ST. CHARLES COUNTY, MO (KTVI) - A St. Peters mother is calling for a statewide review of how schools construct and use time-out safe rooms. This comes just a day after her 8th grade son nearly severed an artery when he slammed his fist through an observation window in a safe room door at Heritage Landing Alternative School in the Francis Howell School District.
A school educator who was observing the teen through the window suffered an injury to his eye when the glass broke into shards.
“When I saw the doorway with the glass my heart just kind of stopped, just kind of scared me really bad,” the boy’s mother Lesley Joubert said Tuesday. The door window shattered when her 13-year-old son broke it with his fist during what she called an emotional “meltdown.” Doctors used 22 stitches to close three large cuts on his right hand and arm.
The boy has been diagnosed with Asperger’s, a form of autism, and emotional disturbances brought on by the disability. She had authorized use of the time out room because in the past it had helped her son calm down. Joubert said teachers at the school told her the glass was shatterproof.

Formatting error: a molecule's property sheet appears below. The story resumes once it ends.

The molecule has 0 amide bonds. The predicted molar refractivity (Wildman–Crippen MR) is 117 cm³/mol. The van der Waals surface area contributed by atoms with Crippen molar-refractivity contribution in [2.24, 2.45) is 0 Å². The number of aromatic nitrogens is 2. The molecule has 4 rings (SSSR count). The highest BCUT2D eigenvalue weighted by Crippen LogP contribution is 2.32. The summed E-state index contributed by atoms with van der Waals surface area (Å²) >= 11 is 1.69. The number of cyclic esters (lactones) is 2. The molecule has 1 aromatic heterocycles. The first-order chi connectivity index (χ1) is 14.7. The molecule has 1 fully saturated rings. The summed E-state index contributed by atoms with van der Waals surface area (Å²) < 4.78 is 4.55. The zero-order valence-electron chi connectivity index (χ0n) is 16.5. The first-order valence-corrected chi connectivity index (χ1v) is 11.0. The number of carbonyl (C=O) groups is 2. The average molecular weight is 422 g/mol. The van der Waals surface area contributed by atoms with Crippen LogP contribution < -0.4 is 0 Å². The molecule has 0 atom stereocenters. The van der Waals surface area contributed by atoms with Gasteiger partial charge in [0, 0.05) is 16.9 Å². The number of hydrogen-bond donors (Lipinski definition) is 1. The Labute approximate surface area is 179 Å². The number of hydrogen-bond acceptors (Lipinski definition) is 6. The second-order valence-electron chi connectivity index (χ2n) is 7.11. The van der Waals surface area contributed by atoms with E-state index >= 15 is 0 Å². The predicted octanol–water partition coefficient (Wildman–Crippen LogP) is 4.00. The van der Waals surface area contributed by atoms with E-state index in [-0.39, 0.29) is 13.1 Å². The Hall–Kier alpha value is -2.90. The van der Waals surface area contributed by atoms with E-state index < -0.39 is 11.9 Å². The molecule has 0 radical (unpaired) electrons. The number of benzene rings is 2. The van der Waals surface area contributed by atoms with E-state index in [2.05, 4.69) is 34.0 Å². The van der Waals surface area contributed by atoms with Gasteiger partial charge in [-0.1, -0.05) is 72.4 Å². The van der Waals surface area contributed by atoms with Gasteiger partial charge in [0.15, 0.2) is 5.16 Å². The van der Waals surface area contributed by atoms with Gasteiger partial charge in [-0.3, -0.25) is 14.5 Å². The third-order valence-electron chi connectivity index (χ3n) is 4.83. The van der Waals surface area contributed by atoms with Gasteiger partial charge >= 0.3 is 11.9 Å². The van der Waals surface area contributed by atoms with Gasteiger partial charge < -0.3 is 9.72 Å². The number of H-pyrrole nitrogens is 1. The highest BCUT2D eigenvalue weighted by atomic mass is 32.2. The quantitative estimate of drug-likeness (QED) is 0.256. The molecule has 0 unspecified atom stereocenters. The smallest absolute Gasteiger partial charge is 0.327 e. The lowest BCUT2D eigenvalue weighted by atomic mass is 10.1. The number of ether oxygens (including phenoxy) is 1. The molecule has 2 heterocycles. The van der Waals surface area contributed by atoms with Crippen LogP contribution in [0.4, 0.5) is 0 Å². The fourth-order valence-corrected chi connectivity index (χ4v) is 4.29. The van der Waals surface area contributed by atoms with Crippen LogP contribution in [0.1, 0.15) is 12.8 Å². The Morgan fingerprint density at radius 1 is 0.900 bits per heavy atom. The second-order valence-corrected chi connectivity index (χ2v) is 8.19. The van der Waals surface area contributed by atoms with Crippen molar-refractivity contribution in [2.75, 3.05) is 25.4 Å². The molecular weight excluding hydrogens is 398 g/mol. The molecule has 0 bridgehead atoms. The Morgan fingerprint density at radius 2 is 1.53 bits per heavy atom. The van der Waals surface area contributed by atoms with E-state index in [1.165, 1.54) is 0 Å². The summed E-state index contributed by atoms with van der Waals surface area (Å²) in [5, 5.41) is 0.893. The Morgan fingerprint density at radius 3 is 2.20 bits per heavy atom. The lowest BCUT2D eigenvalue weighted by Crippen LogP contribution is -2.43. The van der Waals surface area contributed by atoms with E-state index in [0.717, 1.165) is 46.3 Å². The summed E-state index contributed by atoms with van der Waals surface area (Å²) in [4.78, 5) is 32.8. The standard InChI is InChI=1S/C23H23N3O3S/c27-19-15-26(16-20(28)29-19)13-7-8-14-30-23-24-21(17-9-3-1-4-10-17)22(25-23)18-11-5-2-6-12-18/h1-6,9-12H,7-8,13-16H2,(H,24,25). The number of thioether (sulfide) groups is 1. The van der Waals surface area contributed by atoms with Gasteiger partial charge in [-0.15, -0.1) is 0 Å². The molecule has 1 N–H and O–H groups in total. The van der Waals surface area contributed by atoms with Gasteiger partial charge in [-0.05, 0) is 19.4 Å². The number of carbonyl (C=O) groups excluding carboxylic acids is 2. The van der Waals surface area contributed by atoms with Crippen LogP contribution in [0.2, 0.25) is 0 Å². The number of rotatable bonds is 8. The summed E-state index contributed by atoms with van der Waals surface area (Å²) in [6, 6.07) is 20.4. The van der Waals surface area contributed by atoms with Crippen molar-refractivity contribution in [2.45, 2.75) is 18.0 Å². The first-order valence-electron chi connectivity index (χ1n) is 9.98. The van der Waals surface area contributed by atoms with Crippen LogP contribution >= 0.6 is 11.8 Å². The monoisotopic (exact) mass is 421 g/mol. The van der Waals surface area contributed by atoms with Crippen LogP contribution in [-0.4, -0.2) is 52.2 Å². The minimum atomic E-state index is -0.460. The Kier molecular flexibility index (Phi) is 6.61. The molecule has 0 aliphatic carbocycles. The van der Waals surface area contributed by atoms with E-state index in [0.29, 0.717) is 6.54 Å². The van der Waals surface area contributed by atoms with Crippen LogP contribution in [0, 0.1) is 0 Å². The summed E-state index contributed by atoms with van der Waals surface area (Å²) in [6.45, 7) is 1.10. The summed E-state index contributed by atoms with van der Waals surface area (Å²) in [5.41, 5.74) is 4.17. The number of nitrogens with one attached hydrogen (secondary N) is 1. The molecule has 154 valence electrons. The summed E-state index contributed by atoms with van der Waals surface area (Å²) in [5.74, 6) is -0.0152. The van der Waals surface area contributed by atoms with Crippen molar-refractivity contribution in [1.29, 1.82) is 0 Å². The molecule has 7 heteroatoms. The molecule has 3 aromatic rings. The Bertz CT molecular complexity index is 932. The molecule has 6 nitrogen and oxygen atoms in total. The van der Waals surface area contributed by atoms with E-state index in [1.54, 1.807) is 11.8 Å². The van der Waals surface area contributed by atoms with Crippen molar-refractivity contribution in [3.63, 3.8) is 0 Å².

She also questioned the construction of the room which she said was the size of a small office. “I was kind of appalled to see it was not padded. I was always under the assumption they were padded.”
She praised the teachers and school nurse for responding quickly to her son’s injuries. “They do an excellent job of working with students who are not mainstream students,” Joubert added.
Tuesday she wondered how other school districts handle time-out rooms. “If we are to continue the use of these rooms, I think there need to be laws and standards.
The Missouri Department of Elementary and Secondary Education offers guidance on seclusion and restraint policies for school districts. But DESE staff said they were “not aware of any specific Missouri laws that set structural requirements for safe rooms in public schools.”
Francis Howell School District issued a general statement about the use of isolation rooms. Such rooms, the district said, “may be used on rare occasions when a student with a disability is a danger to himself/herself or others. It is used as a last resort and is never used as a form of punishment.” Use of such rooms must be part of the particular student’s behavior plan and the involved staff members are to be trained in “Non-Violent Crisis Prevention.” A district spokesperson said, “Each incident of isolation is reviewed by administration to ensure adherence to district policy.”